Kirat Karo

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Sikh beliefs
  • 1a. Simran (spiritual contemplation)
  • 1b. Sewa (selfless service)
  • 2. Three Pillars
    • 2a. Naam Japo (contemplating God's names) Meditating on God's naam to control your 5 evils to eliminate suffering and live a happy life.
    • 2b. Kirat Karo (work diligently) Earning/making a living honestly, without exploitation or fraud
    • 2c. Vand Chhako Sharing with others, helping those with less or those who are in need
  • 3. Five Thieves
    • 3a. Kaam (lust)
    • 3b. Krodh (anger)
    • 3c. Lobh (greed)
    • 3d. Moh (attachment, e.g. to material things or people)
    • 3e. Hankaar (ego, pride)
  • 4. Five Virtues

Kirat Karō is one of the Three pillars of Sikhism, the others being Naam Japo and Vaṇḍ chakkō. The term means to earn an honest, pure and dedicated living by exercising one's God-given skills, abilities, talents and hard labour for the benefit and improvement of the individual, their family and society at large. This means to work with determination and focus by the sweat of one's brow and not to be lazy and to waste one's life to time. Meanwhile, Simran and dedication to the work of God, not personal gain, should be one's main motivation.

In the Guru Granth Sahib, Guru Arjan Dev says: "Those who have meditated on the Naam, the Name of the Lord, and departed after having worked by the sweat of their brows -O Nanak, their faces are radiant in the Court of the Lord, and many are saved along with them!"[1]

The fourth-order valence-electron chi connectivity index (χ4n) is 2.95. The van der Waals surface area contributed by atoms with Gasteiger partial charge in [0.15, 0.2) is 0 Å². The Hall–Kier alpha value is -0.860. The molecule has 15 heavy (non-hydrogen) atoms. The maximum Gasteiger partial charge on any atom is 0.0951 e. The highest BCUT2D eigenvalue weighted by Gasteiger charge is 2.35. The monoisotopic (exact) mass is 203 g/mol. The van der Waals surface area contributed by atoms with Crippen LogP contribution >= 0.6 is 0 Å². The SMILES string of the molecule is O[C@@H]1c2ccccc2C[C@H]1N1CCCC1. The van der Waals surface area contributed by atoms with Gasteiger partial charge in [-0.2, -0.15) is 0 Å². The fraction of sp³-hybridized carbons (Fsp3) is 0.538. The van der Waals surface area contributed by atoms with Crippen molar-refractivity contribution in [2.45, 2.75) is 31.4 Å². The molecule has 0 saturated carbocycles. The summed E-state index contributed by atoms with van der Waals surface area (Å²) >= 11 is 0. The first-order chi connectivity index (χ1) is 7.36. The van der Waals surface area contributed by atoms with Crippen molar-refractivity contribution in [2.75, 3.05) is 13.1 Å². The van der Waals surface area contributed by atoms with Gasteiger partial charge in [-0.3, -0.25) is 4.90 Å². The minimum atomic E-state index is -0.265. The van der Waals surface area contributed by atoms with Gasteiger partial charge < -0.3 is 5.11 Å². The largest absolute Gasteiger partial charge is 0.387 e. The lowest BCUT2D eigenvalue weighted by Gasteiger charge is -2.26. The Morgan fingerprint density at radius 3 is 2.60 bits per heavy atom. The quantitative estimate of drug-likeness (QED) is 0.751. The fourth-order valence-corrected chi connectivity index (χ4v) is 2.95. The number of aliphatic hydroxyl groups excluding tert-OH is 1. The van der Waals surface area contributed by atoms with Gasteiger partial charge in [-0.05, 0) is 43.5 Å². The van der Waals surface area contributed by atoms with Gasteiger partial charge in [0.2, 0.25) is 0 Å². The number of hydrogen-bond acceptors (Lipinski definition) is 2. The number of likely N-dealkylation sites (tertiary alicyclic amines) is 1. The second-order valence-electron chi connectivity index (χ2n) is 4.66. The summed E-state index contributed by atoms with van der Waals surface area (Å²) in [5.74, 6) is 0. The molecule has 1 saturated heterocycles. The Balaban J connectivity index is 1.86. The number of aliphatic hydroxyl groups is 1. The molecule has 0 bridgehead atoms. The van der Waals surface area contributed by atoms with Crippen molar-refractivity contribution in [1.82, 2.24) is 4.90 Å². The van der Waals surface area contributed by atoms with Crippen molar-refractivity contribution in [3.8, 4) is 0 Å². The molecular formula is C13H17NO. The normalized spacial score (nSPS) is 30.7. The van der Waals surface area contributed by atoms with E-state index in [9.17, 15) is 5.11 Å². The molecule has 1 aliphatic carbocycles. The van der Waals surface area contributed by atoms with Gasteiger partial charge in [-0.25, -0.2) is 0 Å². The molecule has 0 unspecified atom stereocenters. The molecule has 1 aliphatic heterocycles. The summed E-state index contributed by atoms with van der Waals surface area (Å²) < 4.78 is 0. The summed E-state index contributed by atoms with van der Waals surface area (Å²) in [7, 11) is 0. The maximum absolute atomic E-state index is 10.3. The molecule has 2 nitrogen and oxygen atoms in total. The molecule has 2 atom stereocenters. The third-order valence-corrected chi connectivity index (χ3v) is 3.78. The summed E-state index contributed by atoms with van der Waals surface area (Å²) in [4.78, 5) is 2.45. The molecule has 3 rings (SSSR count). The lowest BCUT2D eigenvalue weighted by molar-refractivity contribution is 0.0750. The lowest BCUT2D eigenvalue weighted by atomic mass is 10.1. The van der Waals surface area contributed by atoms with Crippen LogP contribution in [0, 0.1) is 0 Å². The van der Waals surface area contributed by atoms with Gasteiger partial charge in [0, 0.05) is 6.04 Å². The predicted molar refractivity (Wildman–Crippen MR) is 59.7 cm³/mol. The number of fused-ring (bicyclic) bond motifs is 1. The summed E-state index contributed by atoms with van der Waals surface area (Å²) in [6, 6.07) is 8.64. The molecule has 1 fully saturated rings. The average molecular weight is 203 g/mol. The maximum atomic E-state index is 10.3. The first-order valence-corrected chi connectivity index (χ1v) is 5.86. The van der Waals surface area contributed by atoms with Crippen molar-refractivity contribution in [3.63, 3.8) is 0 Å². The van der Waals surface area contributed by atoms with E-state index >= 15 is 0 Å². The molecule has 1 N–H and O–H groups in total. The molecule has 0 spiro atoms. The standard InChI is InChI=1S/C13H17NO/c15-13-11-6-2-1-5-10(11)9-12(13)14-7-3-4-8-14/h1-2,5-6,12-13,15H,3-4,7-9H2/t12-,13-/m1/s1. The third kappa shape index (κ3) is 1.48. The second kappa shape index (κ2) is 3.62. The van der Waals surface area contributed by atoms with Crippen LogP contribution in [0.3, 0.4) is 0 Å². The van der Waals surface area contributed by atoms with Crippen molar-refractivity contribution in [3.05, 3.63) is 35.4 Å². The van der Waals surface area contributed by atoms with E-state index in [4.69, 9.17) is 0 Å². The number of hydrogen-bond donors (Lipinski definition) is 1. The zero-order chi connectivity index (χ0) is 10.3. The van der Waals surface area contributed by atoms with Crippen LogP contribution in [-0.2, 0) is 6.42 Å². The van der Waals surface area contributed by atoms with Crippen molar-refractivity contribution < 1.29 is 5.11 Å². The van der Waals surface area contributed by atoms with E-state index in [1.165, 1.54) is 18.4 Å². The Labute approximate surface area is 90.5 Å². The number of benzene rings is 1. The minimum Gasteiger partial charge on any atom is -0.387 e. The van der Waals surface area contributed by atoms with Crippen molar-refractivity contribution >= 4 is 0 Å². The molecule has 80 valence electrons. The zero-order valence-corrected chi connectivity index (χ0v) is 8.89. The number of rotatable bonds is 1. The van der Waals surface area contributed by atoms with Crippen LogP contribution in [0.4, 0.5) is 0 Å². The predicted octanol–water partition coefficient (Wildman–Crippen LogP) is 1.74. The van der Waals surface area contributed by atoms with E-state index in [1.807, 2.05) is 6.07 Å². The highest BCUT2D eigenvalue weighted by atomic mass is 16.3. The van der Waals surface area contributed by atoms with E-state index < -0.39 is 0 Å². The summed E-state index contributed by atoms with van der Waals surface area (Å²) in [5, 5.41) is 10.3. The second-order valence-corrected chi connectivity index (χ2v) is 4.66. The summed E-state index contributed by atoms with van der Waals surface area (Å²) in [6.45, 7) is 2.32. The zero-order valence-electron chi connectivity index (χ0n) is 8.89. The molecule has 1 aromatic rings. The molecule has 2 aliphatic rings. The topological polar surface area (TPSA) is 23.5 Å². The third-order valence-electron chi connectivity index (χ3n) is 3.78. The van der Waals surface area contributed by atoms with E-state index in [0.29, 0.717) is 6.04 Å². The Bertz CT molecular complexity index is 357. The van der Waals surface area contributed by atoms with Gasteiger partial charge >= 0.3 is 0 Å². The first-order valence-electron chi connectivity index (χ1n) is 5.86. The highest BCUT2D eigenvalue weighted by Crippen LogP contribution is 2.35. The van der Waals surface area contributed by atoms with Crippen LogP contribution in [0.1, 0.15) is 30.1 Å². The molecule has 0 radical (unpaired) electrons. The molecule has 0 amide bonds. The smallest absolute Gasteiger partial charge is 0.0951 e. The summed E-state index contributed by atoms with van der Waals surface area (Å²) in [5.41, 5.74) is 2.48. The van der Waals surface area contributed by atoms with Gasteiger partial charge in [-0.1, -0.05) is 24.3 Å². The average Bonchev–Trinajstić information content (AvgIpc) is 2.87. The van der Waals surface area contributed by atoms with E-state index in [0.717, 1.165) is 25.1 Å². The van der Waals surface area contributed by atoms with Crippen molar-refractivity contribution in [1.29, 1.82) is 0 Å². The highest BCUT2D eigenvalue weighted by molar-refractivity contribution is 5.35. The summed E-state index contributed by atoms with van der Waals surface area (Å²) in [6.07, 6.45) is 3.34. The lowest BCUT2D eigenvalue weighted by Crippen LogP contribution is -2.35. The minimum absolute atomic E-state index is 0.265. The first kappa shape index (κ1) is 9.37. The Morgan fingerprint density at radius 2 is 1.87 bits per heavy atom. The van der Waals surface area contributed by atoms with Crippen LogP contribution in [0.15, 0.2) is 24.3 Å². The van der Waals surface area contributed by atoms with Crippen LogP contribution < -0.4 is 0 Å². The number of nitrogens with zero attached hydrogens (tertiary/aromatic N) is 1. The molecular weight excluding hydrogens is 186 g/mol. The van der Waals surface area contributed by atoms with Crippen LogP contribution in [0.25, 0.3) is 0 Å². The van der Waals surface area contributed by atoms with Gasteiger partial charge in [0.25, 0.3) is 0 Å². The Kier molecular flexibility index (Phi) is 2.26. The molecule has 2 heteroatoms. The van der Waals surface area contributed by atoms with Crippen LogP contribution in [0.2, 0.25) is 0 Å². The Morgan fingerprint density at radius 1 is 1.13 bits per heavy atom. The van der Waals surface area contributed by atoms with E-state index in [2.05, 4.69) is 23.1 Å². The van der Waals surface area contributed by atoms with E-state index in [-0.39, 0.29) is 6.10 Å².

Other relevant passages:

Deep within the hearts of His GurSikhs, the True Guru is pervading. The Guru is pleased with those who long for His Sikhs. As the True Guru directs them, they do their work and chant their prayers. The True Lord accepts the service of His GurSikhs.[2]

Those who understand the Lord’s Court, never suffer separation from him. The True Guru has imparted this understanding. They practice truth, self-restraint and good deeds; their comings and goings are ended.[3]

See also[edit]

References[edit]

  1. ^ "Sri Guru Granth Sahib". Sri Granth. Retrieved 2009-07-17.  p. 8.
  2. ^ "Sri Guru Granth Sahib". Sri Granth. Retrieved 2009-07-17.  p. 317.
  3. ^ "Sri Guru Granth Sahib". Sri Granth. Retrieved 2009-07-17.  p. 1234